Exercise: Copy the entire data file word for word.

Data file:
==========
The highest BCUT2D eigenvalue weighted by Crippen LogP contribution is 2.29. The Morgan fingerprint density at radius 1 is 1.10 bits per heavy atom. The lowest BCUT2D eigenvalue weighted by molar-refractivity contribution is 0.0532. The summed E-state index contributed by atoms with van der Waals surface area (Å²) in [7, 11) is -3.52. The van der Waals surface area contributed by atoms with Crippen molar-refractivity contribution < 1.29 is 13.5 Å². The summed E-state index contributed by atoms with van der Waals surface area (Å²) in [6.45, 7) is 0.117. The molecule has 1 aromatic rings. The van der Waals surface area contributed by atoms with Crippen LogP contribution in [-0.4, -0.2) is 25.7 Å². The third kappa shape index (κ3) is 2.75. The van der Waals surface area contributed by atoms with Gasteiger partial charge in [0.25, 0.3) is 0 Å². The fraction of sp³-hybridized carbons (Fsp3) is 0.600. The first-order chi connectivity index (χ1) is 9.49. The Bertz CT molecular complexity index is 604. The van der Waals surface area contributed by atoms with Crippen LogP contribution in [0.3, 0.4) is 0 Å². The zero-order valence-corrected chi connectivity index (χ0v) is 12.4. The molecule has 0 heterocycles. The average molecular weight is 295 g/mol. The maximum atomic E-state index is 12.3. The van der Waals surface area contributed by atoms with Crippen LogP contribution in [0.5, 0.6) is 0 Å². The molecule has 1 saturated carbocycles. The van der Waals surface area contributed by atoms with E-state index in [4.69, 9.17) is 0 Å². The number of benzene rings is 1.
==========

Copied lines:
The highest BCUT2D eigenvalue weighted by Crippen LogP contribution is 2.29. The Morgan fingerprint density at radius 1 is 1.10 bits per heavy atom. The lowest BCUT2D eigenvalue weighted by molar-refractivity contribution is 0.0532. The summed E-state index contributed by atoms with van der Waals surface area (Å²) in [7, 11) is -3.52. The van der Waals surface area contributed by atoms with Crippen molar-refractivity contribution < 1.29 is 13.5 Å². The summed E-state index contributed by atoms with van der Waals surface area (Å²) in [6.45, 7) is 0.117. The molecule has 1 aromatic rings. The van der Waals surface area contributed by atoms with Crippen LogP contribution in [-0.4, -0.2) is 25.7 Å². The third kappa shape index (κ3) is 2.75. The van der Waals surface area contributed by atoms with Gasteiger partial charge in [0.25, 0.3) is 0 Å². The fraction of sp³-hybridized carbons (Fsp3) is 0.600. The first-order chi connectivity index (χ1) is 9.49. The Bertz CT molecular complexity index is 604. The van der Waals surface area contributed by atoms with Crippen LogP contribution in [0.3, 0.4) is 0 Å². The zero-order valence-corrected chi connectivity index (χ0v) is 12.4. The molecule has 0 heterocycles. The average molecular weight is 295 g/mol. The maximum atomic E-state index is 12.3. The van der Waals surface area contributed by atoms with Crippen LogP contribution in [0.5, 0.6) is 0 Å². The molecule has 1 saturated carbocycles. The van der Waals surface area contributed by atoms with E-state index in [4.69, 9.17) is 0 Å². The number of benzene rings is 1.